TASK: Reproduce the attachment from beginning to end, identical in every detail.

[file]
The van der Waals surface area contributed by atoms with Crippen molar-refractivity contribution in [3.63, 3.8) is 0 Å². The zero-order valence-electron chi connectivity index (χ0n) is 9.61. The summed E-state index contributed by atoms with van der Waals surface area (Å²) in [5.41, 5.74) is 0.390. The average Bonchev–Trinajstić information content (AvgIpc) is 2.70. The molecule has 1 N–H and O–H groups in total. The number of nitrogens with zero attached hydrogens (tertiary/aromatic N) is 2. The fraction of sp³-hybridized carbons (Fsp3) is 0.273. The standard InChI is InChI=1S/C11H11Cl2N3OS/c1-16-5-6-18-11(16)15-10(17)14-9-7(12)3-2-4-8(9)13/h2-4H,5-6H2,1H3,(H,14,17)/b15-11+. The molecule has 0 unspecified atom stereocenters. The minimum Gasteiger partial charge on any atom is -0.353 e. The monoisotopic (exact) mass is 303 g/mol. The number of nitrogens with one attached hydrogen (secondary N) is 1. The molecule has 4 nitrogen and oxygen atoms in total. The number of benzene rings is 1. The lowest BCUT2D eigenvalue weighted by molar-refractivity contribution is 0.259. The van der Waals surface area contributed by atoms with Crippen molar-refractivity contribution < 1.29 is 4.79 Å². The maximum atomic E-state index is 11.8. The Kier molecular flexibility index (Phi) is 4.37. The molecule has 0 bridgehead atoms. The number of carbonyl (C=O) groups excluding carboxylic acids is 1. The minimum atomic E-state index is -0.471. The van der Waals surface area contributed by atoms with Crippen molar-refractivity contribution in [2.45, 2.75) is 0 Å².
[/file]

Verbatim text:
The van der Waals surface area contributed by atoms with Crippen molar-refractivity contribution in [3.63, 3.8) is 0 Å². The zero-order valence-electron chi connectivity index (χ0n) is 9.61. The summed E-state index contributed by atoms with van der Waals surface area (Å²) in [5.41, 5.74) is 0.390. The average Bonchev–Trinajstić information content (AvgIpc) is 2.70. The molecule has 1 N–H and O–H groups in total. The number of nitrogens with zero attached hydrogens (tertiary/aromatic N) is 2. The fraction of sp³-hybridized carbons (Fsp3) is 0.273. The standard InChI is InChI=1S/C11H11Cl2N3OS/c1-16-5-6-18-11(16)15-10(17)14-9-7(12)3-2-4-8(9)13/h2-4H,5-6H2,1H3,(H,14,17)/b15-11+. The molecule has 0 unspecified atom stereocenters. The minimum Gasteiger partial charge on any atom is -0.353 e. The monoisotopic (exact) mass is 303 g/mol. The number of nitrogens with one attached hydrogen (secondary N) is 1. The molecule has 4 nitrogen and oxygen atoms in total. The number of benzene rings is 1. The lowest BCUT2D eigenvalue weighted by molar-refractivity contribution is 0.259. The van der Waals surface area contributed by atoms with Crippen molar-refractivity contribution < 1.29 is 4.79 Å². The maximum atomic E-state index is 11.8. The Kier molecular flexibility index (Phi) is 4.37. The molecule has 0 bridgehead atoms. The number of carbonyl (C=O) groups excluding carboxylic acids is 1. The minimum atomic E-state index is -0.471. The van der Waals surface area contributed by atoms with Crippen molar-refractivity contribution in [2.45, 2.75) is 0 Å².